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This is one of those weeks where there needs to be a variety of ready-to-eat food at the forefront of my fridge, so I don’t have to even make any food choices once my Monday/Tuesday is over and my work week begins.  

Not only am I still making up for having taken last weekend off to go up to Seattle for a family weekend, but I had Knit Night after work last night until 9:30, am teaching a Continental Knitting class after work tonight, and am manning the shop all on my own this weekend while my employee is out of town (which means getting there early and staying late so I can still get all my work done while juggling customers).

Plus, I’ve spent the past couple of weeks trying out Crossfit, which I bought a Groupon for last fall that’s about to expire.  Crossfit actually takes the least amount of elapsed time than any workout I’ve ever pursued, so this shouldn’t be such a hardship on my schedule, but just adds another element of advanced planning, given that I bike to work and everything I have to carry for a workout is now just additional weight to juggle on my ride along with whatever food and layers I’m bringing with me for the day.  Sometimes when I leave the house I feel like I should be sporting a frame pack and heading out into the woods for all the supplies I have packed on hand.

BTW, the outcome of dabbling in Crossfit is that it’s had the unintended (and ironic) consequence of making me want to join a gym.  More on that later.

So as a result, my lunches this week feature hard boiled eggs (on bagels left over from family weekend) and soft cheeses, a tofu broccoli yakisoba, a chickpea salad, and a huge pot of the easiest and yummiest soup ever — this time adding little slices of sweet apple chicken sausage.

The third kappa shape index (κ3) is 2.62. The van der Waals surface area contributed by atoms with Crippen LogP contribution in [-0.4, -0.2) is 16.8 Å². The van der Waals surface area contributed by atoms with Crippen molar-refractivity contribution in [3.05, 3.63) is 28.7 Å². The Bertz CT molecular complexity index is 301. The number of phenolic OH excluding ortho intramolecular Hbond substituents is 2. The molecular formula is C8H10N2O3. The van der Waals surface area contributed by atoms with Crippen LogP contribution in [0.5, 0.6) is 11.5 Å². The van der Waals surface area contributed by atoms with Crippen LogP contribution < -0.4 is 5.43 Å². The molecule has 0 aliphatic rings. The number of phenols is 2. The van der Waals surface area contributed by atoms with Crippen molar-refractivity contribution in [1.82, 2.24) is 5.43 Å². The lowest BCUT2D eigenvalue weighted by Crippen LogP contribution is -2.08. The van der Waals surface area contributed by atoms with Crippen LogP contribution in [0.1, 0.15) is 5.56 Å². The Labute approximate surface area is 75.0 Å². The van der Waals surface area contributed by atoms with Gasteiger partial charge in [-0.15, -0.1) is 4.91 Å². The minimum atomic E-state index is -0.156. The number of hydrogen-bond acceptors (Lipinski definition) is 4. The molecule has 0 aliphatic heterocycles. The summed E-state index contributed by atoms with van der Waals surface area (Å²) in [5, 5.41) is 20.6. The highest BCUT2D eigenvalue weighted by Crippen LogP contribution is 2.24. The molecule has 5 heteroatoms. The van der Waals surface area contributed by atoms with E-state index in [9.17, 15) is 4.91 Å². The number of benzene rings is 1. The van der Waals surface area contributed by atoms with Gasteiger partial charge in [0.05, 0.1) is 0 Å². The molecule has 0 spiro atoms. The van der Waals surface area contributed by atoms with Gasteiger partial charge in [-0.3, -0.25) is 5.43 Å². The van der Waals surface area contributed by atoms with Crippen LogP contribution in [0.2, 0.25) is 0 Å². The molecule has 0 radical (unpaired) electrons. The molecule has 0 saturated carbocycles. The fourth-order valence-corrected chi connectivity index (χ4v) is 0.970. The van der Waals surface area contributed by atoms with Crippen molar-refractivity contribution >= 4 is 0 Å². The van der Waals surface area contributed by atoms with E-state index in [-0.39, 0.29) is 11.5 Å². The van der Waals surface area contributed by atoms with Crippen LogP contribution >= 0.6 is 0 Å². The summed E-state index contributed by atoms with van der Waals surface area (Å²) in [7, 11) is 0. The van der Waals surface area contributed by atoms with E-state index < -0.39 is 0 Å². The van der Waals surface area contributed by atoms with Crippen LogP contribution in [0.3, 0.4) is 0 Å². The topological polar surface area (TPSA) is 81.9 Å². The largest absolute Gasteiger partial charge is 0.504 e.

Also, given that this past weekend was also a faux birthday celebration, I got to bring this home with me, for a little afternoon treat before this week’s classes (or dessert to eat in bed while I watch Parks & Recreation before passing out from exhaustion, whichever the case may be).


Key lime pie from The Hardware Store on Vashon Island

I also treated myself to this, which I will chop up and bring to work in Tupperwares once it ripens.  


I usually stick to a pretty strict rule of “my produce can only come from the west coast corridor,” but make an exception for tropical fruits.  It’s one thing to buy bagged spinach from Mexico when you can grow it bountifully in your own back yard; it’s another to appreciate an explosively delicious fruit that could never make it through the New Seasons door without transport.  I’m not wholeheartedly against commercial transport, I just like to keep it logical.

So, for the winning trifecta of volume + protein + veggies, I whipped up a quick and easy yakisoba.

A chopped brick of tofu, browned in the wok with salt to draw out the liquid, and a little bit of vegetable oil…


a huge head of broccoli sauteed in coconut oil…


and some Chinese egg noodles (not technically soba, but I was craving the ramen-like texture of these for some reason).  I tossed this all with a simple dressing of soy sauce, rice wine vinegar, sesame oil, and sweet chili sauce, topped with some sesame seeds, and finish it off with Sriracha whenever I’m ready to eat it.  Delicious hot or cold.